As in 2018, TACAS’19 will include artifact evaluation for all types of papers. For regular tool papers and tool demonstration papers, artifact evaluation is compulsory (see the TACAS’19 call for papers), for research and case-study papers, it is voluntary (papers with accepted artifacts will receive a badge).

Compulsary Artifact Evaluation for Regular Tool Papers and Tool Demonstration Papers

In TACAS’19, regular tool papers and tool-demonstration papers are required to be accompanied by an artifact for evaluation by the Artifact Evaluation Committee (AEC). An artifact is any additional material (software, data sets, machine-checkable proofs, etc.) that substantiates the claims made in the paper and ideally makes them fully replicable. As an example, a typical artifact would consist of the tool (in binary or source code form) and its documentation, the input files (e.g., models analysed or programs verified) used for the tool evaluation in the paper, and a configuration file or document describing the parameters used in the experiments. The AEC will read the accepted paper and evaluate the submitted artifact w.r.t. the following criteria:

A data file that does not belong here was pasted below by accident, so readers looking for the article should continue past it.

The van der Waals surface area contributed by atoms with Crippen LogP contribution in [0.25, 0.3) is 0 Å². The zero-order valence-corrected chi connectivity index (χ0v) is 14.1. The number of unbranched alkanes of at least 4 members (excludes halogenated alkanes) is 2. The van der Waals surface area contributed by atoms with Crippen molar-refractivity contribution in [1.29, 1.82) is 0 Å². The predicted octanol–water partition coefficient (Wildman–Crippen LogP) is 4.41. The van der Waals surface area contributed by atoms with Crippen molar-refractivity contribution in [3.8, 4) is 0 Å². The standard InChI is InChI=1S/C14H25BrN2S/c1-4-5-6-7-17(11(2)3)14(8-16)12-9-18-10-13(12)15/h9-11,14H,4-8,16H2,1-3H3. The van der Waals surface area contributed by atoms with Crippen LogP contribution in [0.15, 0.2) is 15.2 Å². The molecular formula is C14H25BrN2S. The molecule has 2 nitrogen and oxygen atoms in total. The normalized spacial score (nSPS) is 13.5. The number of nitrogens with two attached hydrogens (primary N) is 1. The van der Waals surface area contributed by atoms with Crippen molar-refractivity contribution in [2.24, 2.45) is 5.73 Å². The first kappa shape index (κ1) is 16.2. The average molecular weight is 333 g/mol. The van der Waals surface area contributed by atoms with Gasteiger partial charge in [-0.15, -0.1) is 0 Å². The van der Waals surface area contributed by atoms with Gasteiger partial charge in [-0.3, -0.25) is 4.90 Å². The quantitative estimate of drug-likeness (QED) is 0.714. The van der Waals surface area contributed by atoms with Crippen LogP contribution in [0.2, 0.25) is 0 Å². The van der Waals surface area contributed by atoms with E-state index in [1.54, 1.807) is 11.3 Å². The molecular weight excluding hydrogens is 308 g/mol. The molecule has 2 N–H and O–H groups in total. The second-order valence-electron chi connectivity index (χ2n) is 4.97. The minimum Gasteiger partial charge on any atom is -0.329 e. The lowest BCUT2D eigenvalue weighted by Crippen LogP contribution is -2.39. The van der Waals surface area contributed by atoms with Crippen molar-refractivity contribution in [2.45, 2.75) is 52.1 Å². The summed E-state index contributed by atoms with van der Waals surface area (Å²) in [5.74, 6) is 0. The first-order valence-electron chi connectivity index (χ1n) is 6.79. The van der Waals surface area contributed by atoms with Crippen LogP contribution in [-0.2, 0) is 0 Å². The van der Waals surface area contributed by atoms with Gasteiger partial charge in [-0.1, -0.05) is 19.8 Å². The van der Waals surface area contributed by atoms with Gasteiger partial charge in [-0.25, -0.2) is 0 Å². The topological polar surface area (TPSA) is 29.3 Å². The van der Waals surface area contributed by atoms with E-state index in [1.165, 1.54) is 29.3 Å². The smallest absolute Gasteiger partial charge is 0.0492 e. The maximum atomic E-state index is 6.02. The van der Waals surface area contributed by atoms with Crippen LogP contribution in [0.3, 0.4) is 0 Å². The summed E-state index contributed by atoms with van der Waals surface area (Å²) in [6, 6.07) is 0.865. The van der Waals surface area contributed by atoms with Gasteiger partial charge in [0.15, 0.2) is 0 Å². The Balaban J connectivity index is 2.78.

• consistency with and replicability of results presented in the paper,
  • completeness,
  • documentation, and
  • ease of use.

Results of the evaluation will be taken into consideration during the review phase of TACAS’19. Papers that succeed in artifact evaluation and are accepted will receive a badge. The fact that not all experiments are reproducible (e.g., due to high computational demands) does not mean automatic rejection of the paper.

Artifact Evaluation for Research and Case-Study Papers

Authors of all accepted research papers and case-study papers for TACAS’19 will also be invited to submit an artifact (in this case, the submission is voluntary). The artifact will be evaluated using the same criteria as above. Authors of artifacts that are accepted by the AEC will receive a badge that can be shown on the title page of the corresponding paper.

Artifact Submission

An artifact submission consists of

  • an abstract that summarizes the artifact and its relation to the paper,
  • [for research and case-study papers] a .pdf file of the accepted paper (uploaded via EasyChair), which may be modified from the submitted version to take reviewers’ comments into account,
  • a link to a .zip file (available for download) containing
    • a directory with the artifact itself,
    • a text file LICENSE that contains the license for the artifact (it is required that the license at least allows the AEC to evaluate the artifact w.r.t. the criteria mentioned above),